00:49:49see anything on behalf of Jefferson Davis %HESITATION it he stands out in your book is kind of a %HESITATION a a somewhat job outra stick figure it's because that were not sympathetic to %HESITATION which is slavery in this or at least the autonomy of the south issue I
00:50:06think you quoted in the book saying how he helped I thinks something along the lines of a building is gone he'd been given a death sentence when he accepted the presidency of the confederacy was he self interested or was he a little more %HESITATION ideally the trusted these
00:50:22only one alpha with why did a job that expected to lose in six months so he yes he he thought the south would lose the war on the other hand he got to be the president of a country something that would have never happened otherwise I and if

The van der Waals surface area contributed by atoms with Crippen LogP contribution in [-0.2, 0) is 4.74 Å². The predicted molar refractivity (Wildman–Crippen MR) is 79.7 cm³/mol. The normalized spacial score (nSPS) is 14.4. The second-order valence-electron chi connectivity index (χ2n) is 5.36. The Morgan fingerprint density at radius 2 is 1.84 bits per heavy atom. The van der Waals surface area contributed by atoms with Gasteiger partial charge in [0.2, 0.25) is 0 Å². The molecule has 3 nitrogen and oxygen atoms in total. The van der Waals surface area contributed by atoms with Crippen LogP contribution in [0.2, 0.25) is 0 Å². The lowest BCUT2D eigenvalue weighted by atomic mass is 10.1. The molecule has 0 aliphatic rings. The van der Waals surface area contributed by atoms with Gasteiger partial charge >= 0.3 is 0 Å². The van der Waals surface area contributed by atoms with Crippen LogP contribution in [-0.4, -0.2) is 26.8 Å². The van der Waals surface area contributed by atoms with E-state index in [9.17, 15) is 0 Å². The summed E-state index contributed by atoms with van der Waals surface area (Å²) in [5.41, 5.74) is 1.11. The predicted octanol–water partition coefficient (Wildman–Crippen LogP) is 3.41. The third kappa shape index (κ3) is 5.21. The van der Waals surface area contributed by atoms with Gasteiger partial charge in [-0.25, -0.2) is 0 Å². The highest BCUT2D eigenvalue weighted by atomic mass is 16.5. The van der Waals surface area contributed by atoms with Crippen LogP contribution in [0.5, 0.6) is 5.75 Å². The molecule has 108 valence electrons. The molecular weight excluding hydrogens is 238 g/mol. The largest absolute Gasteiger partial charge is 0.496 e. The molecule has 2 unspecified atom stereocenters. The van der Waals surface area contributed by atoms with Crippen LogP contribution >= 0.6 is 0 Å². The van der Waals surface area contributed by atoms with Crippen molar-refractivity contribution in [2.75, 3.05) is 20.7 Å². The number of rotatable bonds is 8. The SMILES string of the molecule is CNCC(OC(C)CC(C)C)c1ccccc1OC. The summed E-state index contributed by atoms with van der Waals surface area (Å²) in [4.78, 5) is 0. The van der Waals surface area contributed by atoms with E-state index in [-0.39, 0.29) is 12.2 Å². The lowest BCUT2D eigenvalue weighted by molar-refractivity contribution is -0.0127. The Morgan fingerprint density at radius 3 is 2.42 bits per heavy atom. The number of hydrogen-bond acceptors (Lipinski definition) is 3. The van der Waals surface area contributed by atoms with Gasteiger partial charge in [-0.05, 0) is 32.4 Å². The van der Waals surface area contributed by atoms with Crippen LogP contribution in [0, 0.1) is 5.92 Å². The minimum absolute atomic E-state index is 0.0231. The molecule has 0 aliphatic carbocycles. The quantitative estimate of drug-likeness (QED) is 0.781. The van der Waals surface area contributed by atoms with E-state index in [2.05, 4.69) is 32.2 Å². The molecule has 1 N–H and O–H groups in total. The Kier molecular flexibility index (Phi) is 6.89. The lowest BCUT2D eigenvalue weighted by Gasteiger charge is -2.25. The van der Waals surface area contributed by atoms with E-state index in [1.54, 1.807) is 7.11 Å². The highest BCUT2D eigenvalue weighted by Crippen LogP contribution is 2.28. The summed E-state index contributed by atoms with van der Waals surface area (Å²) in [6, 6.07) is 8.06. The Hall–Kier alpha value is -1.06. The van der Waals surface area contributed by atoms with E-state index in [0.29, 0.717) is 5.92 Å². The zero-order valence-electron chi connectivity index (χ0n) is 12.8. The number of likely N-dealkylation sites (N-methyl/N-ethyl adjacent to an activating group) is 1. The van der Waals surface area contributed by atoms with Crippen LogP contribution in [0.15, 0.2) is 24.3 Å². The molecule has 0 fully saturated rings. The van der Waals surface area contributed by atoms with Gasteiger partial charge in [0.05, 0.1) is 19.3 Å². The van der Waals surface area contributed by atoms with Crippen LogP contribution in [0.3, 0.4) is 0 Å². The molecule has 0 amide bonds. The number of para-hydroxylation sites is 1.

00:50:41we look at his history he was imprisoned briefly after the war he was freed he made a fortune he did just fine %HESITATION could have known that advance but what he couldn't %HESITATION was that the south or to lose the war easily but they're going up against the
00:51:01incompetent Mister Lincoln maybe that will work out we have to realize is very hard to day for people to put themselves in the minds of people at the time Lincoln at the time was perceived by his contemporaries as a well intentioned nice guy humorous entertaining that's not experienced
00:51:25person rate storyteller and not competent a great storyteller so Jefferson Davis on opportunity and the same for Breckenridge's on opportunity to be a big wake %HESITATION you know the big fish in a little pond my same thing about Robert E. Lee a lot of people would say he's
00:51:41the reason it's not like it's incompetence just is one of the greatest considered babies not please consider one of the greatest generals of all time did he give any credit for the duration of the war not everyone is well and credits not the right word but maybe they